Take a tour of the future Geffen Hall via this 3-D visual simulation, courtesy of UCLA Capital Programs.
When the Los Angeles County Metropolitan Transportation Authority was grappling with massive debt and traffic gridlock in the 1990s, it was difficult to see what direction it should be moving in next.
City officials, including then Los Angeles County Supervisor Zev Yaroslavsky, decided to visit Curitiba, a city in Brazil, to see an innovative network of express buses whisk passengers along dedicated lanes. They came away impressed.
But what really won Yaroslavsky over to the idea of express buses was a video prepared by a group of techno-wizards from UCLA’s Department of Architecture and Urban Design. They had successfully married military flight simulation and virtual reality technology to create a groundbreaking, interactive urban planning tool.
Using both bird’s-eye and pedestrian vantage points, the video showed how a “Metro Rapid” bus system would look on Wilshire Boulevard.
“It changed the conversation,” recalls Yaroslavsky, now executive director of the newly formed Los Angeles Initiative at the UCLA Luskin School of Public Affairs. “It was the difference between an intellectual understanding of an issue and a visceral understanding of an issue.”
In 2013, the Urban Simulation Team that created that tool disbanded when funding from national and local sources dried up and its leader William Jepson retired. But the urban simulator lives on. It's now in the hands of David Sartoris, a senior architectural associate with UCLA’s Capital Programs design and construction team.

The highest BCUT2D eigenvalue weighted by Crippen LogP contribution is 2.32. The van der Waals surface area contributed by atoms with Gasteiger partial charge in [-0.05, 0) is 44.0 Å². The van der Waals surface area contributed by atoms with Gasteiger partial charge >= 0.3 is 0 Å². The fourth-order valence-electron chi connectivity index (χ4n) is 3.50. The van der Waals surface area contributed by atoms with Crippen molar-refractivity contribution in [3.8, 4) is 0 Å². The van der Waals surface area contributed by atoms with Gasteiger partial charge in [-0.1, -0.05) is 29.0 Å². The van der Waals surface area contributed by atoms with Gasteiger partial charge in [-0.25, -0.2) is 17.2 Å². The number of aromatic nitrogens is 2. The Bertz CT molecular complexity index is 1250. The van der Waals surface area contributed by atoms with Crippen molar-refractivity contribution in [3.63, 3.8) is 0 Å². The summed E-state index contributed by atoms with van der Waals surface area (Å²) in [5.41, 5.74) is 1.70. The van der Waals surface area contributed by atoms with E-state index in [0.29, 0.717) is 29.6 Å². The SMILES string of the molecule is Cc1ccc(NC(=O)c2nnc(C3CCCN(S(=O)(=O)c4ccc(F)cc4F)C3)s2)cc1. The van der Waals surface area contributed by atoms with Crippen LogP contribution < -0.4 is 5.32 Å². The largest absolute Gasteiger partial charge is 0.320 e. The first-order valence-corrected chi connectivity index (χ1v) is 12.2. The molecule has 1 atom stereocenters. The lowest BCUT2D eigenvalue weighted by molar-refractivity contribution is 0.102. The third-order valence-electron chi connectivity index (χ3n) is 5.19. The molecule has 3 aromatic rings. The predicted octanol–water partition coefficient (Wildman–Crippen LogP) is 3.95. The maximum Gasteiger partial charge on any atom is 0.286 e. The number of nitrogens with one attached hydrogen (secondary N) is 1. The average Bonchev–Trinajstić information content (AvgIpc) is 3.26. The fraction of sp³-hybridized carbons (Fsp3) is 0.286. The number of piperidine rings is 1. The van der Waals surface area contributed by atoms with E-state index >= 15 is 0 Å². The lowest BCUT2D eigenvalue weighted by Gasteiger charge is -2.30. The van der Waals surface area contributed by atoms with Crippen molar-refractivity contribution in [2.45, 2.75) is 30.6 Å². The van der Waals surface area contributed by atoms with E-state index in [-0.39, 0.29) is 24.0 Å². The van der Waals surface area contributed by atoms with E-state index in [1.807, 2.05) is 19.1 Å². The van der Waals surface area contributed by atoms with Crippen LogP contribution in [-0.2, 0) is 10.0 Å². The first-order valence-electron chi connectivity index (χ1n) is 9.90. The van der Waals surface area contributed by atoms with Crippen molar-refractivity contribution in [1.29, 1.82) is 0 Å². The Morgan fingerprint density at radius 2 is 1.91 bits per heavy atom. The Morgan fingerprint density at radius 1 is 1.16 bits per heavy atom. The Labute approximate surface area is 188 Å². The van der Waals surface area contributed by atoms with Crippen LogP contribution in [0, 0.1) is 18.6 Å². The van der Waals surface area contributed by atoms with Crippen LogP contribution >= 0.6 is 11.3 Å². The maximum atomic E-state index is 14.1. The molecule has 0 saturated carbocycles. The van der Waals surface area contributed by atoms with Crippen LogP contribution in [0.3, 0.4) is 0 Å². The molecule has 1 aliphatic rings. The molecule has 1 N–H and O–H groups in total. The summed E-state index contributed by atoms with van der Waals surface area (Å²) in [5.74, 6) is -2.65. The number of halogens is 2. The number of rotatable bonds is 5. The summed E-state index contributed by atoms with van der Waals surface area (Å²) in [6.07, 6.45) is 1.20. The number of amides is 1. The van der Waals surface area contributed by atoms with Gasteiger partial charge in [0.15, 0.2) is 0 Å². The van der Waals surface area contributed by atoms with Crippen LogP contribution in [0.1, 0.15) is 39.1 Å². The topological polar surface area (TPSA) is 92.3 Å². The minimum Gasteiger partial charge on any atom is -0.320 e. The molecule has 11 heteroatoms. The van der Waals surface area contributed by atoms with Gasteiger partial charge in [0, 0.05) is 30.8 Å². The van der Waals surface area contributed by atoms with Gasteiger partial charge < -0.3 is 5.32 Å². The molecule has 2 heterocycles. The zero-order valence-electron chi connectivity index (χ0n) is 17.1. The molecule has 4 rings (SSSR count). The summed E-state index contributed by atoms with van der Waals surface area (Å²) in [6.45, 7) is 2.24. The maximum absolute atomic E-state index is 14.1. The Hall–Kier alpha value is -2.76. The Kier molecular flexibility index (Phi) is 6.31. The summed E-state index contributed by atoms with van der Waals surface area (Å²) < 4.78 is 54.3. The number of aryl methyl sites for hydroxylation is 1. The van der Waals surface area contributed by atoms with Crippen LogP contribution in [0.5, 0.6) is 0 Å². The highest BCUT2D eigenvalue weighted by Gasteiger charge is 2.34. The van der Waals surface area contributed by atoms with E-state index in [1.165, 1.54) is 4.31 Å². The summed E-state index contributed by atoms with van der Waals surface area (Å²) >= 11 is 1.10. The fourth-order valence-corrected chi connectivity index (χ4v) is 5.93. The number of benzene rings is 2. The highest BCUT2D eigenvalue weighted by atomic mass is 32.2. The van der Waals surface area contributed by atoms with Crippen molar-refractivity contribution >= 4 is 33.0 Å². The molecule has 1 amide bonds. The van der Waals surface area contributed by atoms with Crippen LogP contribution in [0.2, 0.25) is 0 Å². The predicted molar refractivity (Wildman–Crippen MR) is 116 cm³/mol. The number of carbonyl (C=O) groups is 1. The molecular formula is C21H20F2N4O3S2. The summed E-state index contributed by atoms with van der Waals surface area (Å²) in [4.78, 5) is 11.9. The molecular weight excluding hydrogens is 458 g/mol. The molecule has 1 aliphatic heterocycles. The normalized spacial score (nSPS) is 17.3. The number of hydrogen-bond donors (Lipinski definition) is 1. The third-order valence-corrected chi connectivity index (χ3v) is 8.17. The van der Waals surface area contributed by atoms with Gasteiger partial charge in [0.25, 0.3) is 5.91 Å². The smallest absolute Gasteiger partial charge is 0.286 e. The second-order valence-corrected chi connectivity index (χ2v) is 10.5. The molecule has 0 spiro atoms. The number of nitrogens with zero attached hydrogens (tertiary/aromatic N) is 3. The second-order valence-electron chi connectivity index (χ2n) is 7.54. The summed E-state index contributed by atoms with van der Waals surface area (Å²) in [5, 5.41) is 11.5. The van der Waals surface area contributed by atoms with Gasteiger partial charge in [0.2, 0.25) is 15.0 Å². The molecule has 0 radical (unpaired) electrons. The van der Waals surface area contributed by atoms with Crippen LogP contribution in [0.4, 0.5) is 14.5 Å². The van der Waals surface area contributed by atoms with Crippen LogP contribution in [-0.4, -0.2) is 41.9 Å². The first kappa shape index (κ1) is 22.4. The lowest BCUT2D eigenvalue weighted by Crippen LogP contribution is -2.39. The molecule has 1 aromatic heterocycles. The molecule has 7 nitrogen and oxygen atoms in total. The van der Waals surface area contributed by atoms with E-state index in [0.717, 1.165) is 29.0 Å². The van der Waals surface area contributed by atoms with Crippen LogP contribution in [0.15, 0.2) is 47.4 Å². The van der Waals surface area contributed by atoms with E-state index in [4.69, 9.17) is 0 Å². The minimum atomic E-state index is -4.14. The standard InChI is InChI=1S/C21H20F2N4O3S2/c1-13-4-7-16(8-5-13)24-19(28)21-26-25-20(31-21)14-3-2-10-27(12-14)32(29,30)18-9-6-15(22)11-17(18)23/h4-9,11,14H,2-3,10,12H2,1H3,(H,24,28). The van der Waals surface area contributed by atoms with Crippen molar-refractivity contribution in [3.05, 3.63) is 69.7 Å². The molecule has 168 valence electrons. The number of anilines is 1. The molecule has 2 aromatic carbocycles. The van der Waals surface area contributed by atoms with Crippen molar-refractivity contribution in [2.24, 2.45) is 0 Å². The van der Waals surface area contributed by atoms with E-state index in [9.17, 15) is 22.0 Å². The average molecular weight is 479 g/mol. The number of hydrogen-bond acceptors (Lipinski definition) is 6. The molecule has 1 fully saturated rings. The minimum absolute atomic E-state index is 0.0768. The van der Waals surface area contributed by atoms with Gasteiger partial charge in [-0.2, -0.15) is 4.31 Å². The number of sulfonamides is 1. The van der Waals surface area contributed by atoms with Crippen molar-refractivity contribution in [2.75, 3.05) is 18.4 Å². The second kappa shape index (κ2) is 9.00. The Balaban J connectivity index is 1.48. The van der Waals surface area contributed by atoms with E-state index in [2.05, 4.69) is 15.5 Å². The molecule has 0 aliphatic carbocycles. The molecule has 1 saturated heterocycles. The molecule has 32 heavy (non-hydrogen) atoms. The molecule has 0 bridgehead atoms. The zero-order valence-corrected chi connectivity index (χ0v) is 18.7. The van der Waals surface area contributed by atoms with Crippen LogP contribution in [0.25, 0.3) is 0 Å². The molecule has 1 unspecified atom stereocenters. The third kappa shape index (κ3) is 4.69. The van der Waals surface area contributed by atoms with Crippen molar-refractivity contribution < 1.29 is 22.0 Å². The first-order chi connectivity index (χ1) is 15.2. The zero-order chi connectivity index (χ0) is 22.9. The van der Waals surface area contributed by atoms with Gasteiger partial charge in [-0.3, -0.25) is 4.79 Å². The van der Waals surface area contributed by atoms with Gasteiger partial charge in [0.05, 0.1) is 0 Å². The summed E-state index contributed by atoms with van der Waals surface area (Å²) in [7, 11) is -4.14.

Sartoris, who joined the Urban Simulation Team while an architecture student at UCLA, is the sole proprietor and manager of decades’ worth of interactive 3-D content developed by the team.
After the team broke up, Sartoris, who earned his master’s degree in architecture, moved the UCLA database to Capital Programs, which oversees the campus’s long-range development. He began collaborating with Campus Architect Jeffrey Averill.
“He knew the database was something that could not be lost,” Sartoris says of Averill. “It creates visuals that are very true to the real world.”
The tool has proven its worth many times. After the 1992 Rodney King riots, city agencies used the urban simulator to help with reconstruction of hard-hit areas such as Pico-Union. It was also used by city planners to simulate what new construction would look like in an area, how streets would look with different species of trees and what a redevelopment project might achieve for a neighborhood.
Today, campus planners use the bird’s-eye and ground-level simulations to help project architects fit buildings into available spaces. “It gives us extra breadth as a design and visualization tool,” Averill says.
With land in short supply, much of the campus’s growth and development is happening next to or even atop existing buildings. One particularly complex job, completed in 2013, entailed construction of new residential halls and recreation facilities in one corner of the campus.
For companies partnering with UCLA, the simulations can be a godsend. Years ago, the Urban Simulation Team took officials from Karl Storz Endoscopy-America, Inc. of El Segundo on a digital spin through the planned Ronald Reagan UCLA Medical Center. The experience helped steer their construction of operating rooms and installation of endoscopic video systems.
“It’s one thing to see a piece of paper that states an institution’s vision,” says Connie Padden, the company’s director of technology integration. “It’s another to have an institution show you visually what they plan to do. It helps companies make faster, better decisions.”
To see simulations of what campus buildings now under construction will look like, go here. This piece was adapted from two stories running in UCLA Magazine’s April 2016 issue.
Below: a simulation of what the new Wasserman Football Center that's being built will look like: